A reaction to inaction
Covid-19 also raised questions about the government’s handling of a national emergency, with around three-quarters of students saying that their response to the pandemic had made them less confident about their plans to tackle the climate crisis. An even greater proportion of students said they did not trust the government to tackle the climate crisis.
Kozma Prelevic, a first-year English and Philosophy student, said the failure of many people to acknowledge the problem has contributed to his anxieties: “It’s an issue which is so terrifying that it is difficult to accept as real in this historical moment of comfort.
“It has this huge knock-on effect that nobody cares to track. It is omnipresent to me, because I see it and it terrifies me”, he said.
“This problem has showed up, and if you look at it for what it is, it’s so big and it’s so upsetting that for most people it’s much easier to say ‘It doesn’t exist’, or ‘It doesn’t exist in that form’ or ‘I can fix it by going out to buy a grocery bag’.
“In terms of my anxiety, it’s seeing all of that marketing, all of that neoliberal and technocratic propaganda, which implicitly states that we can solve climate change through technology and micro-consumerist collective action.”
University action on the climate crisis
However, with one in three Bristol University students considering themselves a climate activist, it is clear that not everyone is succumbing to this apathy. More than 90% of students have changed their lifestyle, such as shopping habits and diet, in response to the climate crisis.
The University has also made notable progress over the last few years, often thanks to efforts from student activists. It has declared a climate emergency and pledged to achieve carbon-neutrality by 2030. Last year, it announced that it has successfully divested from all companies involved in the production of fossil fuels.
As part of the recent day of action, £20,000 was donated by Bristol Alumni and friends to Bristol SU, to continue funding environmental projects in the future. The University’s default search engine was also changed to Ecosia, a not-for-profit organisation that funds tree planting projects around the world.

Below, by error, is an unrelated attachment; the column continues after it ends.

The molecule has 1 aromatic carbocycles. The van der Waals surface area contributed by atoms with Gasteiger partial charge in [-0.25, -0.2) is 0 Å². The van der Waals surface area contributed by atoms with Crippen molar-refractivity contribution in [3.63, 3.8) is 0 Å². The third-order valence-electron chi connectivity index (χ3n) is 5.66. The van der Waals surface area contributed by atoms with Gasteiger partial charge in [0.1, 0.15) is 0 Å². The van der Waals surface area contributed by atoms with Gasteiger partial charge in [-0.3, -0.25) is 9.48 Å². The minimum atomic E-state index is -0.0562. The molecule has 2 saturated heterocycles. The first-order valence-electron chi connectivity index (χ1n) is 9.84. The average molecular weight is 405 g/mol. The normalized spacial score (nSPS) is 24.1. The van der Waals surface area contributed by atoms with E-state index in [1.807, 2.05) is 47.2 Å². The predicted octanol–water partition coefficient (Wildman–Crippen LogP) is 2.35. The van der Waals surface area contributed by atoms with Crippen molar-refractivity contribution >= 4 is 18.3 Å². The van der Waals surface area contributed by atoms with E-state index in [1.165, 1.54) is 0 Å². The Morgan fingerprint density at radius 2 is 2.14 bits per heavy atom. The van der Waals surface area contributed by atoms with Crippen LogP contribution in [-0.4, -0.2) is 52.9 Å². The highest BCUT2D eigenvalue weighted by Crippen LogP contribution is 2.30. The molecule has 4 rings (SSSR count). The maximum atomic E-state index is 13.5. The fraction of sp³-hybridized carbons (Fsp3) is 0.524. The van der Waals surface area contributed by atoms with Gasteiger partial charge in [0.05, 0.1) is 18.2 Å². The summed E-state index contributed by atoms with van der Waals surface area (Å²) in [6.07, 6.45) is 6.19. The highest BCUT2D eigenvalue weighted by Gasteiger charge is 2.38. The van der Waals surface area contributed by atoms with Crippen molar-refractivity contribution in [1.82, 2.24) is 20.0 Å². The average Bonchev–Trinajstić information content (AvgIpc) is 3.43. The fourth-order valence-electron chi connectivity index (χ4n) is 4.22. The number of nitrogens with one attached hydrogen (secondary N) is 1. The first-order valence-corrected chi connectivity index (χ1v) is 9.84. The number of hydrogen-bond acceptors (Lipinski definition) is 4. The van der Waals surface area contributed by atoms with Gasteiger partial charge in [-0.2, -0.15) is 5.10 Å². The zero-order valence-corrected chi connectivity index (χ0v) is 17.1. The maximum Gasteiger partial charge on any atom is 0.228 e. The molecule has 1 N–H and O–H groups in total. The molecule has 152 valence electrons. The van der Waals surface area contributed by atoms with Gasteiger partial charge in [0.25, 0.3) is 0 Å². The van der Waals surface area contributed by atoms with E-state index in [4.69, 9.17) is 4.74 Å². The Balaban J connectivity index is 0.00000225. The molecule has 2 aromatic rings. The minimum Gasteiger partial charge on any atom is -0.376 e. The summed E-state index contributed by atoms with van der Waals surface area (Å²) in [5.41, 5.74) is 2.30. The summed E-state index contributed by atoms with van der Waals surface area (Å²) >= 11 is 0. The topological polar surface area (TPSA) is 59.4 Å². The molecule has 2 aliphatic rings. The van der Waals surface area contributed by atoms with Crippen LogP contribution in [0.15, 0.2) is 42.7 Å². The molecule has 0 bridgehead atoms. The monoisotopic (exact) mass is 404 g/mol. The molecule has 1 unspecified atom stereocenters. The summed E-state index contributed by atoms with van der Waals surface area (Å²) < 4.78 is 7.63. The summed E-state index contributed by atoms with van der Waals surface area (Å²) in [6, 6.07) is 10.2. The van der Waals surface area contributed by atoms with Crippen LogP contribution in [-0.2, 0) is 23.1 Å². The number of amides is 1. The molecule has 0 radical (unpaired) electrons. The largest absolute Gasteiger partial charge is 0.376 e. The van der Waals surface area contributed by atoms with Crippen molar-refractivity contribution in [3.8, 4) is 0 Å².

Sadly, the university’s sustainability targets have suffered setbacks due to the COVID-19 crisis, with many targets being delayed until 2022. Domi Rybova, President of People & Planet Society at the University, said it is “extremely concerning” to hear that the university is rolling back on its sustainability commitments.
“Many students are now sceptical about the University pulling through on its pledge to reach carbon neutral by 2030 – arguably the most vital of its commitments”, she said. “Broken promises will not slip under the radar.”
In response to the prevalence of ‘climate anxiety’ in the student population, a spokesperson for the University of Bristol said: “Climate change is a real and imminent problem, so it is perhaps unsurprising that our astute and engaged students are concerned about its effects.
“We would strongly encourage anyone feeling anxious to contact our wellbeing services as soon as possible, where their concerns will always be treated seriously and with empathy.
“We have a wide range of services available, including our Student Wellbeing and Residential Life services; counselling, therapeutic groups and self-help resources; online support communities, and several student-led, peer support groups.”
Click here to see the original findings from Epigram’s survey.